New Yorkers going Christmas shopping online at Amazon.com will find an 8.375% surprise at the virtual cash register, courtesy of Governor Spitzer, who is moving aggressively to collect Internet sales taxes that have gone widely unenforced…
When it comes to charging sales tax, e-retailers have been held to the same old standard that the U.S. Supreme Court set for mail-order vendors: The seller only needs to collect the tax on purchases in states where the vendor has a physical presence, such as a storefront or salesman. New York is saying that it has found a way around that obstacle to tax collection. Many e-retailers may have unwittingly lost their exemption because of the way they direct traffic to their Web sites, according to a tax memo recently released by the state’s tax department.
At issue is the “affiliate program” used by many e-retailers. Web site operators can provide a link to an e-retailer in return for a commission on any sale resulting from customers using the link. While the affiliate program may consist of little more than a non-descript advertisement on the computer screen, the tax consequences may be huge: New York state says it is the equivalent of having an instate salesperson…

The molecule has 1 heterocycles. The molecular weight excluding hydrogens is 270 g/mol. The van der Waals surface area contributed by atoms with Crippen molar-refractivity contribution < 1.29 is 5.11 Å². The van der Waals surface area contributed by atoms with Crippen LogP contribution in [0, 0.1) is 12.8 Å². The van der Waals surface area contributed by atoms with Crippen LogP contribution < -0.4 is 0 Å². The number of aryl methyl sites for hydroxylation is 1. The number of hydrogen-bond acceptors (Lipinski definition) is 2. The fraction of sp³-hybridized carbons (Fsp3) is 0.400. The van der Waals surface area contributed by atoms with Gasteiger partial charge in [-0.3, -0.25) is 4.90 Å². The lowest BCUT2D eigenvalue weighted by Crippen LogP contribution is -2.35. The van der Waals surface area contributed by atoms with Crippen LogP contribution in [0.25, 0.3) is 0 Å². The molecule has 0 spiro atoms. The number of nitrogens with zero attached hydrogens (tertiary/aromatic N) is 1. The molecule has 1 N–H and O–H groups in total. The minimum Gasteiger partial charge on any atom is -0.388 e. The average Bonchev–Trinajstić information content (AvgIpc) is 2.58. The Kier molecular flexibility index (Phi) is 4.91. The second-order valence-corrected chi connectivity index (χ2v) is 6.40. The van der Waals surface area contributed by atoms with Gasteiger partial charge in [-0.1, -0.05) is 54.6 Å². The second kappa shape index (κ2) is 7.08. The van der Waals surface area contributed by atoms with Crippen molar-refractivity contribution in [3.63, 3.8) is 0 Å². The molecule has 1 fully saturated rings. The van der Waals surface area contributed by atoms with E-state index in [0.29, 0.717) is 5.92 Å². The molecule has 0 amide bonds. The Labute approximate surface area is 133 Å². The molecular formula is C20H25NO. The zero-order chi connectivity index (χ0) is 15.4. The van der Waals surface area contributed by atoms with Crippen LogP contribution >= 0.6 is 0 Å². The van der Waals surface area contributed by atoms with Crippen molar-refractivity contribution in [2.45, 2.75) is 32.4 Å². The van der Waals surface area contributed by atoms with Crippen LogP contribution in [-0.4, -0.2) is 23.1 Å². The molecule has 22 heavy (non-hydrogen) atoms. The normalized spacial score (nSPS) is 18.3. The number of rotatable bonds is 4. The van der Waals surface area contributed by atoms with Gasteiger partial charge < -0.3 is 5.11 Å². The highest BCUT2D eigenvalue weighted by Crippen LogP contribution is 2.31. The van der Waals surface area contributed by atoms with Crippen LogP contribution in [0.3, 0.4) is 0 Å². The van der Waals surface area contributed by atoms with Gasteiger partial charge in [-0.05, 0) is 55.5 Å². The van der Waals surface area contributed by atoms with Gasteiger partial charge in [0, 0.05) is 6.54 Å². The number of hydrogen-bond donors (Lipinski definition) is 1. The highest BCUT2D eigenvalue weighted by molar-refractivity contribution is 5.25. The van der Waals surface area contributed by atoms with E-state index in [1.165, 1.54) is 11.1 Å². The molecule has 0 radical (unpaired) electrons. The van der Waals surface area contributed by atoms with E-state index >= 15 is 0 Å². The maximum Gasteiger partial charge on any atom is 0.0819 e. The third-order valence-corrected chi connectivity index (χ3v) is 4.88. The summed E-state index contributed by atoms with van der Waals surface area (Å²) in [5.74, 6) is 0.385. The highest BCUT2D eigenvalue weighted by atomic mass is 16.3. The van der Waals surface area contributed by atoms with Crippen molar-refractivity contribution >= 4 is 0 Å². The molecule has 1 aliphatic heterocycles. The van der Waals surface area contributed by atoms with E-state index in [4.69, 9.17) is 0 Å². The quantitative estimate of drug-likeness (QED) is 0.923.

Under this novel theory, any e-retailer who pays a New York-based Web site operator a commission would be required to start collecting sales taxes on any purchase from New York, regardless of whether it originated from an “affiliate.”
So Amazon will drop its affiliate program, leaving thousands of New Yorkers who count on their commissions for beer money pissed off and wanting to know what Spitz has against small businesses. Just tell me what I can do to help turn up the heat, Jeff Bezos. I’m here to serve.
Exit question: I guess this means I’m paying $65 for Assassin’s Creed instead of $60, huh? (Love you, Super Saver shipping!)